Thirteen of the 15 games this week have playoff implications. I could handicap every one of them for you, but let's be sporting about this. How could I keep a straight face and pad the record with puppies? Flash! Dr. Z picks Dallas over New Orleans, Indy over Cleveland.
Sure, this is the year of upsets, and who would have figured on Philadelphia and Chicago knocking off playoff contenders New England and Detroit, respectively, and convincingly, too? But let's keep this in perspective. We'll start with the more gripping games and see where that leads.
Jacksonville (13-1) at Tennessee (11-3) looked good on paper a few weeks ago, and the records certainly are fancy, but both teams have already clinched postseason spots, and now they're competing for playoff position. Coaches stress the importance of playing for home-field advantage in the playoffs, but that's never as powerful a motivating force as the old urgency formula: If you win it, you're in it. The Titans would love to beat the Jaguars a second time, but Tennessee's not stupid. The Titans know a division title is a long shot, hinging on Cincinnati's knocking off the Jaguars in Jacksonville on Jan. 2. So a little of the edge is off this one. For the Jaguars, who now have the swift legs of Fred Taylor to carry them, it's a revenge kind of thing. Call it a Jacksonville victory in a low-scoring affair.
Kansas City (9-5) at Seattle (8-6) is my favorite game on the schedule. The Seahawks are reeling after four straight defeats. But if they beat the Chiefs, they'll have a leg up on the division title because of their sweep of K.C. The Chiefs play far worse on the road than they do in that Arrowhead madhouse. Look what happened to the poor Steelers last Saturday. They came with a neat little game plan and moved the ball smartly, but after they fell behind and the crowd noise kicked in and the false-start penalties (six of them, plus one delay of game) started mounting, catch-up was almost impossible. The Chiefs can proudly point to the 30 false starts and six delays that opponents have been flagged for in their house, and it was inspiring to see coach Gunther Cunningham on the sideline last Saturday, exhorting the crowd to keep up the volume.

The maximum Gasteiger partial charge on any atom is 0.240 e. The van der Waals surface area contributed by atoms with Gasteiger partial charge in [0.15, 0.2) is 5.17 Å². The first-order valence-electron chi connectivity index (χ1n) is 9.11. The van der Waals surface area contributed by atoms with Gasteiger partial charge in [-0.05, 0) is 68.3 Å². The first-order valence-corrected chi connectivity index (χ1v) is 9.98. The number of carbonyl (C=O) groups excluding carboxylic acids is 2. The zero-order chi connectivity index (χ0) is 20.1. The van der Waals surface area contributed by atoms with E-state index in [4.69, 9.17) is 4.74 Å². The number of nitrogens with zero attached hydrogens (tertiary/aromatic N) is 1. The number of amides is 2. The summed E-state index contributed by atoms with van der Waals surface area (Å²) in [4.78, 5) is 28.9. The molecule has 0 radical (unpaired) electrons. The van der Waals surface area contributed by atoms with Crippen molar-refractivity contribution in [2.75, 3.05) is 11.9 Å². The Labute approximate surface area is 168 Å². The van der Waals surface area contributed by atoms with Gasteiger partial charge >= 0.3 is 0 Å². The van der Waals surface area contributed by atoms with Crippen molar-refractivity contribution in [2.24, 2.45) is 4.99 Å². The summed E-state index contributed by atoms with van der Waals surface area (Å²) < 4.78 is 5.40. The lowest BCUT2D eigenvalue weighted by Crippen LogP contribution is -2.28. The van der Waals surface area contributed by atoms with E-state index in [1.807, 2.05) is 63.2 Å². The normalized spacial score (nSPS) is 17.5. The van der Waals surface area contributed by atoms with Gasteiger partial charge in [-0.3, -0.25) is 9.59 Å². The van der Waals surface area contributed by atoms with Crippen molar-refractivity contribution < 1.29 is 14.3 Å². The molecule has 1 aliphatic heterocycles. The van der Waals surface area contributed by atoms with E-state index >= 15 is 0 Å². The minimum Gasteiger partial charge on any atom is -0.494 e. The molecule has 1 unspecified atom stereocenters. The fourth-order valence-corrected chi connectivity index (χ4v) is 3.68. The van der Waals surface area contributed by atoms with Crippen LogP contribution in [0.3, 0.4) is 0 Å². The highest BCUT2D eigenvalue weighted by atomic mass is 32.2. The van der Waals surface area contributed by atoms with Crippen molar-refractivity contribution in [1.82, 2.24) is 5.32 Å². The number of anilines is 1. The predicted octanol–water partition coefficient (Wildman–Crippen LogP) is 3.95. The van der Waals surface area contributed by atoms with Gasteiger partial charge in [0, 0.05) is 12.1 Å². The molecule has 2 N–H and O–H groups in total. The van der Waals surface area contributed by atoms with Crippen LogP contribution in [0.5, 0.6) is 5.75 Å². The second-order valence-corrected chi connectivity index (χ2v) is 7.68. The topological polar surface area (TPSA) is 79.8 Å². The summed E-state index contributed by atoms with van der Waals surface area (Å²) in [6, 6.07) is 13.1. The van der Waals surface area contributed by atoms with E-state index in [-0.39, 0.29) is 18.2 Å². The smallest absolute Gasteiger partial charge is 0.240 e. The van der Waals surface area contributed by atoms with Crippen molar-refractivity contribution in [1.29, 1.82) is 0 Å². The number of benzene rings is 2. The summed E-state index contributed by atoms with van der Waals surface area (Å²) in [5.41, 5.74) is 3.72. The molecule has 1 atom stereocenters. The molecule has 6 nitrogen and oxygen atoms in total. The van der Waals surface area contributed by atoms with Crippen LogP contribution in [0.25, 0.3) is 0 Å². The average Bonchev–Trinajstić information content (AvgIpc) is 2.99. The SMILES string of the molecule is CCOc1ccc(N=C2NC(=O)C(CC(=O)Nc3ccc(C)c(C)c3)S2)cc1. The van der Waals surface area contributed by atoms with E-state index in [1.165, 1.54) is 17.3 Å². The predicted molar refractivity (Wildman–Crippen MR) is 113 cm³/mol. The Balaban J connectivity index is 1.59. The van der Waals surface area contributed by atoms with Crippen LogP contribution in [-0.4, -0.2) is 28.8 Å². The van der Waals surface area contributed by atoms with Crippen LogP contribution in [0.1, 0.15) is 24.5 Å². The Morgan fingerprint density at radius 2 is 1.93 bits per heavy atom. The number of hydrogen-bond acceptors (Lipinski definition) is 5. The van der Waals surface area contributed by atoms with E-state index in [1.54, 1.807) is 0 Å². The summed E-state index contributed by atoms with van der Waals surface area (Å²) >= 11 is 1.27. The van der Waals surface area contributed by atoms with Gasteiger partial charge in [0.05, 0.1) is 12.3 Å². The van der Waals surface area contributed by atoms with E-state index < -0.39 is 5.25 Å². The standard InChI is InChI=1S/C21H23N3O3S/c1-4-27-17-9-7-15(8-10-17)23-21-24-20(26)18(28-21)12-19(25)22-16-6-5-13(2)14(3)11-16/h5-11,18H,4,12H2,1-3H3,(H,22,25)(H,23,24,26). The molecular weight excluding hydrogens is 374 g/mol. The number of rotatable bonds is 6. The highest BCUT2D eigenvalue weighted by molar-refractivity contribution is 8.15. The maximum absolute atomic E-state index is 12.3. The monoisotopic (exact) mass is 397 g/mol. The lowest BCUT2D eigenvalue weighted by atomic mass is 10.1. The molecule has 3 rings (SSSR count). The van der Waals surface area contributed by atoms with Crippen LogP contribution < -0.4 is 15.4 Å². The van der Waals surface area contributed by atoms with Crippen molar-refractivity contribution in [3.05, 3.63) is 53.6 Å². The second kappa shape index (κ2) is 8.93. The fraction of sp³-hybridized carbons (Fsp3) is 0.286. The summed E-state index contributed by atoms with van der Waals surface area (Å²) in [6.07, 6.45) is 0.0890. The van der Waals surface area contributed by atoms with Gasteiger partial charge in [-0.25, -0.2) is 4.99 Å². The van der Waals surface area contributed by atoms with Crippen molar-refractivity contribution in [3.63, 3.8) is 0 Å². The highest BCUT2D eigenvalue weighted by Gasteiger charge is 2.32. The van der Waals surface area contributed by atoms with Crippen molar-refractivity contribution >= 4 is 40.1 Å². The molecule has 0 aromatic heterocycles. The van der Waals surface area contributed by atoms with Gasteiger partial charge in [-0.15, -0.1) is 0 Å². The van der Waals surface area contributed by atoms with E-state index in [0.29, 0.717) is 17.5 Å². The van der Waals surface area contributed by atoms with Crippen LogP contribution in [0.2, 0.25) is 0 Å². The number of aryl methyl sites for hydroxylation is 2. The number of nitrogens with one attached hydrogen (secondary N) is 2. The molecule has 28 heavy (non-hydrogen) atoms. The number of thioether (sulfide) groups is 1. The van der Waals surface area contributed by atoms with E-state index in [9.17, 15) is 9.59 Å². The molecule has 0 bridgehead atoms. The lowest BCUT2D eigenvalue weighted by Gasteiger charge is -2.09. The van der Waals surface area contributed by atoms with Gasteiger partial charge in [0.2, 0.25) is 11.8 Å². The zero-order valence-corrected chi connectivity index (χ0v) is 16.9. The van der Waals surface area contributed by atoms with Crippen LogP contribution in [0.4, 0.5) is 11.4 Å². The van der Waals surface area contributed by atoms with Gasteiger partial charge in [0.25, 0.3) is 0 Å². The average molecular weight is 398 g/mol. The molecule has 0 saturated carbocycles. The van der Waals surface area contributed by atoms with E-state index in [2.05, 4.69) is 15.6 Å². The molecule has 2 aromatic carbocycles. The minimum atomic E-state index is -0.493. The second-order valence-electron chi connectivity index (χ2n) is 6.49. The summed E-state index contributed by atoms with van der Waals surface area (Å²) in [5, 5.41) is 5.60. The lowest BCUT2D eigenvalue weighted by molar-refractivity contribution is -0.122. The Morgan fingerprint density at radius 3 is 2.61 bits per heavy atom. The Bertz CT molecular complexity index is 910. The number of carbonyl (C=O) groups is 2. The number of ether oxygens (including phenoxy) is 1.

Surprisingly enough, the Chiefs have fared pretty well in the Kingdome, winning three in a row before losing last year. Denver hammered what looks like a worn-down Seattle defense for 260 yards on the ground, and it doesn't take a genius to figure out that K.C. will try to do the same. So why do I like the Seahawks? Call it a hunch.
The Buccaneers are also bleeding after the Raiders whipped them 45-0 on Sunday. Shaun King came down off the clouds, but the biggest embarrassment was the defense, so expect it to be stoked for Green Bay at home. Yes, I like the Bucs.
The Jets, who are going nowhere, will pull off a road upset over playoff hopeful Miami. The Dolphins seem to be tiring. Plus, they can't run the ball. Washington's league-leading rusher, Stephen Davis, is out with a sprained left ankle, which means Brad Johnson will throw for close to 400 yards in a Redskins win in San Francisco.
The Lions stay in the thick of the NFC Central race with a win over the Broncos. The Cardinals have enough defense to get by the Falcons in Atlanta, but the Vikings, hoping for easy pickings in New York, will get upset by the Giants. The Patriots have beaten Buffalo four straight times in Foxboro, but they won't make it five. The Bills win it on the ground. The Panthers, with the NFL's hottest quarterback in Steve Beuerlein, run up the score on the Steelers, and the Raiders, a team given to breathtaking highs and lows, struggle but squeeze one out in San Diego.